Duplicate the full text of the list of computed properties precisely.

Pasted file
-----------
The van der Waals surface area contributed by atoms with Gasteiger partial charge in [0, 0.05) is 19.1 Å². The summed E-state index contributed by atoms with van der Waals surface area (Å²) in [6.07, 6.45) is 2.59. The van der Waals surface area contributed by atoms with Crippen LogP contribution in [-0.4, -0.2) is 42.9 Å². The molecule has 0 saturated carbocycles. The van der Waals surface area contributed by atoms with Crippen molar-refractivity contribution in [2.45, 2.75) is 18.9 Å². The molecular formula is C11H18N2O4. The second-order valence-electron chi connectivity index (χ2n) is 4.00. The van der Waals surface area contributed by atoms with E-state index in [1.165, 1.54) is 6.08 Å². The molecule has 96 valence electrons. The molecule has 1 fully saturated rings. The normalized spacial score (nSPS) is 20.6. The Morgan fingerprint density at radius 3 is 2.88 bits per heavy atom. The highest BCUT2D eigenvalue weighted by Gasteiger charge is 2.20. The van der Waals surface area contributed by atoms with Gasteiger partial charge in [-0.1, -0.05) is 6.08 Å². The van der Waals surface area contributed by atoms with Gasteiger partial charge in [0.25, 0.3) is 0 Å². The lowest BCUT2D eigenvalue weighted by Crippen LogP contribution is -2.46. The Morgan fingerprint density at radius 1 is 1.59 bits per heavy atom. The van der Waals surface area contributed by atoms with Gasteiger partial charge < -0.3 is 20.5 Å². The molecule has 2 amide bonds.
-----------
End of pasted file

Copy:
The van der Waals surface area contributed by atoms with Gasteiger partial charge in [0, 0.05) is 19.1 Å². The summed E-state index contributed by atoms with van der Waals surface area (Å²) in [6.07, 6.45) is 2.59. The van der Waals surface area contributed by atoms with Crippen LogP contribution in [-0.4, -0.2) is 42.9 Å². The molecule has 0 saturated carbocycles. The van der Waals surface area contributed by atoms with Crippen molar-refractivity contribution in [2.45, 2.75) is 18.9 Å². The molecular formula is C11H18N2O4. The second-order valence-electron chi connectivity index (χ2n) is 4.00. The van der Waals surface area contributed by atoms with E-state index in [1.165, 1.54) is 6.08 Å². The molecule has 96 valence electrons. The molecule has 1 fully saturated rings. The normalized spacial score (nSPS) is 20.6. The Morgan fingerprint density at radius 3 is 2.88 bits per heavy atom. The highest BCUT2D eigenvalue weighted by Gasteiger charge is 2.20. The van der Waals surface area contributed by atoms with Gasteiger partial charge in [-0.1, -0.05) is 6.08 Å². The van der Waals surface area contributed by atoms with Gasteiger partial charge in [0.25, 0.3) is 0 Å². The lowest BCUT2D eigenvalue weighted by Crippen LogP contribution is -2.46. The Morgan fingerprint density at radius 1 is 1.59 bits per heavy atom. The van der Waals surface area contributed by atoms with Gasteiger partial charge < -0.3 is 20.5 Å². The molecule has 2 amide bonds.